The Oxford English Dictionary (OED) which is widely regarded as the accepted authority on the English language, recently added several Singlish words when it updated and revised the entries in its dictionary. Among the Singlish words added is the word ‘Chinese Helicopter’.
The dictionary explained that the word ‘Chinese Helipcopter’ is a derogatory term in Singlish which describes “a Singaporean whose schooling was conducted in Mandarin Chinese and who has limited knowledge of English.”
On May 29, Goh Beng Choo, who was a bilingual journalist for The Straits Times took issue with the Singlish entry in OED. She described the term as degrading and insulting and started a petition to gather signatures to appeal to OED to remove the word from its entry. To date, the petition has gathered over 450 signatures.
Prime Minister Lee Hsien Loong’s wife and head of Temasek Holdings, Ho Ching, has now thrown her weight behind the petition. Writing in her Facebook, Madam Ho Ching said that she was “so surprised” by OED’s inclusion of the word. She added:
“I had only heard this being used in my late teens in the early 1970s, listening in on the chatter of NS boys from English stream schools explaining this term they had learnt during their BMT about their NS mates from Chinese stream schools.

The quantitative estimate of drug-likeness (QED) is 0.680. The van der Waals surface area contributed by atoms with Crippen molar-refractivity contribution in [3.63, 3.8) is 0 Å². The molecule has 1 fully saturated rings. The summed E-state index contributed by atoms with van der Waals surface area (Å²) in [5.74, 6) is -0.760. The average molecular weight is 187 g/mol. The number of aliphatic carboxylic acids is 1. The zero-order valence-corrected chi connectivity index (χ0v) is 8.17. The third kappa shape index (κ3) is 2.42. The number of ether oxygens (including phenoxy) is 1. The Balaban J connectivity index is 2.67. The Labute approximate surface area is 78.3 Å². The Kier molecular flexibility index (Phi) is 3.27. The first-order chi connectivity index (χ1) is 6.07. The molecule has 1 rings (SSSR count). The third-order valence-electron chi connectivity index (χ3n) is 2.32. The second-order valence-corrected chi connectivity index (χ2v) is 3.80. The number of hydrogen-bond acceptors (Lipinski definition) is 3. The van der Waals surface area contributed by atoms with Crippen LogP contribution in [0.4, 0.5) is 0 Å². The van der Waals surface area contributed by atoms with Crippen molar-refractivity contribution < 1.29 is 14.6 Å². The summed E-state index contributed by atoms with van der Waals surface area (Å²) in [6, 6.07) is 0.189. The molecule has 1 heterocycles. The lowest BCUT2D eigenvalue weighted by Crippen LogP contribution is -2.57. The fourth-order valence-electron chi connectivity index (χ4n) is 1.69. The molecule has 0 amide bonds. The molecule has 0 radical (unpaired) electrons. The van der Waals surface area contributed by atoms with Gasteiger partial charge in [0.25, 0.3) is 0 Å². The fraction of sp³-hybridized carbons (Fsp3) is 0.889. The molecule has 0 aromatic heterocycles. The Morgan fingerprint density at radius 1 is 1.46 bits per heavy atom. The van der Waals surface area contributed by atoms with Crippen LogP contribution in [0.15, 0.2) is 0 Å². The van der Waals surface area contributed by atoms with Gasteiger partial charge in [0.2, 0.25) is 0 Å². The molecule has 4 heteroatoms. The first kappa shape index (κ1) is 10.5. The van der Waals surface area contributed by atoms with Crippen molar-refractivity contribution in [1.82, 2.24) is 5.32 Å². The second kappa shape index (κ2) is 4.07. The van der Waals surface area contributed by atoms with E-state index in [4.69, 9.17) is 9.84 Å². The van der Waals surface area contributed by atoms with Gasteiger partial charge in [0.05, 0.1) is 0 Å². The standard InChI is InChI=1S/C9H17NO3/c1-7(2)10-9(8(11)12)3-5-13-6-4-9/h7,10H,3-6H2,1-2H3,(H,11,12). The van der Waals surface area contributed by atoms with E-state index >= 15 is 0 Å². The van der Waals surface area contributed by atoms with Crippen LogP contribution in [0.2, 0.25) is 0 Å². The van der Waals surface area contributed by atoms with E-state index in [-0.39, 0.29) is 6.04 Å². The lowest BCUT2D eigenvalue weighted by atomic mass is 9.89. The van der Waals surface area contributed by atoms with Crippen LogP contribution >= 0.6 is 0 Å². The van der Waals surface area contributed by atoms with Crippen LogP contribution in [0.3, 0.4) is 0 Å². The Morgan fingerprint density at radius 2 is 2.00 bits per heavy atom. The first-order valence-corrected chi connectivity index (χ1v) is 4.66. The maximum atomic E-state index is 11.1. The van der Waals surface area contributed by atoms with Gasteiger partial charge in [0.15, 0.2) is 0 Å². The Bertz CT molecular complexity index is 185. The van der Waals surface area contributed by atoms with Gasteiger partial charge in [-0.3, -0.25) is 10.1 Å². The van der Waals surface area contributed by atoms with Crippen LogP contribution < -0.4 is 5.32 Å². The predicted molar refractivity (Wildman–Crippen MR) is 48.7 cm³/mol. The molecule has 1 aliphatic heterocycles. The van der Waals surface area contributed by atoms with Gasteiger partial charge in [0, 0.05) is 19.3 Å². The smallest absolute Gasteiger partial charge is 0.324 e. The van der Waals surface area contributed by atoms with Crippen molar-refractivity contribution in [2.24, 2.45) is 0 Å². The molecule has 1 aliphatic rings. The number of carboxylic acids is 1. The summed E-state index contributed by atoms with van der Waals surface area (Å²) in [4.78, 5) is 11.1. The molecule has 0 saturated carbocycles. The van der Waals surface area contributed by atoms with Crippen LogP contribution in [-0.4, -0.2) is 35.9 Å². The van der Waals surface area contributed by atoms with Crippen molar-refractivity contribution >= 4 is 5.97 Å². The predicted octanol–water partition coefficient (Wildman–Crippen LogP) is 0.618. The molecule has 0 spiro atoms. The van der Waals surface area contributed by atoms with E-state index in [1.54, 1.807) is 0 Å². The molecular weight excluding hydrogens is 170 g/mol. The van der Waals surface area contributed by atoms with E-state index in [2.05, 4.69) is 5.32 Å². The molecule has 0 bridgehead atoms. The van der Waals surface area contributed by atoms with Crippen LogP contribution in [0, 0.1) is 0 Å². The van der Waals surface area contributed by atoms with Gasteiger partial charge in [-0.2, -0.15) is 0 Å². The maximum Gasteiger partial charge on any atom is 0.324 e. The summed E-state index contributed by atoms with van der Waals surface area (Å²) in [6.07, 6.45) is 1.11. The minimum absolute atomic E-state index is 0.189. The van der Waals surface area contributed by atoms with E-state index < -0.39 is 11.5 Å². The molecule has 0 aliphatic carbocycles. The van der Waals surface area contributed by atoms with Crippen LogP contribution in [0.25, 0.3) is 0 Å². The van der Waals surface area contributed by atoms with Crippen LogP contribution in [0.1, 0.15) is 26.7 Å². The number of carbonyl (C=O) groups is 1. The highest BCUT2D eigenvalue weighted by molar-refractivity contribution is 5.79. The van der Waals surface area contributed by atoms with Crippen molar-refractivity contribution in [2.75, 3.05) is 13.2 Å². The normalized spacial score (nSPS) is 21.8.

They had also told stories about being scolded by their sergeants for being “blur like sotong” too, not to mention the expectations and disciplines of “stand by bed”.
However, with a bilingual education system since, we no longer have separate English and Chinese stream schools for decades.
Most if not all of the younger generation of Singaporeans would not have heard of “Chinese helicopters”, while “blur sotongs” remain alive and current in their vocabulary (even though we now know better that sotongs are actually quite smart and not at all blur).
Mr Adam Reutens-Tan also described it as a “rediscovery” of the term, when he wrote to the Straits Times forum on this topic recently.
Unlike blur sotongs, the Chinese helicopter has obviously fallen into disuse for decades.
Hence my surprise to see this term resurface in the OED of all places.
Given its lack of currency in the Singlish lexicon today, I would support the petition to remove this term from the OED entry.”